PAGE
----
1 in 10 Women may Develop Hypertension for the First Time After Pregnancy

This insight may provide a better understanding of the persistent racial disparities in US maternal morbidity and mortality, and the extent to which hypertension may contribute to these disparities. The findings also underscore the need for strategies to identify and manage postpartum high blood pressure among high-risk patients before they are discharged from the hospital after delivery.

“The study findings have implications for postpartum care, particularly among patients without a history of hypertension,” says study lead author Dr. Samantha Parker (SPH’14), assistant professor of epidemiology at BUSPH and a 2014 alum of SPH’s PhD program in epidemiology.

“We were surprised at the number of cases captured more than six weeks after delivery, a period that falls well outside of routine postpartum follow-up,” Parker says. “Monitoring during this period could mitigate severe postpartum and long-term cardiovascular complications.”


Other studies suggest that new-onset hypertension after childbirth may be up to 2.5 times more common among non-Hispanic black women compared to white women, she adds. “Understanding this relationship between pregnancy and hypertension is particularly important in addressing inequities in maternal cardiovascular disease and death for people of color.”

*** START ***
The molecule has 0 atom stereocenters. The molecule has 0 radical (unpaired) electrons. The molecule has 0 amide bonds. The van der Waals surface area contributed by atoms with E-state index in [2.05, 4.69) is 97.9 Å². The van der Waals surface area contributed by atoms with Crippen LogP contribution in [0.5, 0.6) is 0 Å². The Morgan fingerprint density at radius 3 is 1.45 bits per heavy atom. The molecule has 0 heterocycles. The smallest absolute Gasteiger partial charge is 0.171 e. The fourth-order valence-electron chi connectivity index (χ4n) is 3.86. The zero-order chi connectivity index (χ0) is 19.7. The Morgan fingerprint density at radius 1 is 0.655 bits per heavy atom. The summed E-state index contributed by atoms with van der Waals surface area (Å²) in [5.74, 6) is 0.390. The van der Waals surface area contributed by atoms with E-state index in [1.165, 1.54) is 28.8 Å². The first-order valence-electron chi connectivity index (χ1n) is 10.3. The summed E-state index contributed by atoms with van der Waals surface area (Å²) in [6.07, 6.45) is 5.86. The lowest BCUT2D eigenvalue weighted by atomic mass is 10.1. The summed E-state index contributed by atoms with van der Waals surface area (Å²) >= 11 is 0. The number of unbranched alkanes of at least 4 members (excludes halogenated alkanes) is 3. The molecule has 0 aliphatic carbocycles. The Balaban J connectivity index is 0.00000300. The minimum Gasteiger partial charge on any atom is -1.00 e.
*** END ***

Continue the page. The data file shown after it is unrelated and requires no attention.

For the study, Parker and colleagues from BUSPH and Boston University Chobanian & Avedisian School of Medicine (Chobanian & Avedisian SOM) utilized medical records to examine demographic characteristics and prenatal, delivery, and postpartum data among 3,925 pregnant people who gave birth between 2016 and 2018 at Boston Medical Center. The researchers analyzed patients’ blood pressure measurements from the prenatal period through 12 months after delivery, taken at the hospital during office visits, urgent and emergency care, and readmissions.

The team defined new-onset postpartum hypertension as at least two separate blood pressure readings, beginning 48 hours after delivery, in which the systolic blood pressure was at least 140 mmHg and the diastolic blood pressure was at least 90 mmHg. Severe blood pressure included systolic readings that were at least 160 mmHg and diastolic readings that were at least 110 mmHg.

Although the majority of patients were diagnosed with postpartum hypertension before they were discharged from the hospital following delivery, 43 percent of patients received first-time hypertension diagnoses after their delivery hospitalization—and about half of these new cases occurred more than six weeks postpartum, emphasizing the need for blood pressure monitoring throughout the entire postpartum period.

“Future research should explore opportunities to reduce the risk of hypertension in the postpartum period and investigate the implications of postpartum hypertension on future cardiovascular health.”

The study’s senior author is Dr. Christina Yarrington, assistant professor of obstetrics & gynecology at Chobanian & Avedisian SOM. Ayodele Ajayi, a research assistant at BUSPH at the time of the study, is a co-author.

Source: Eurekalert

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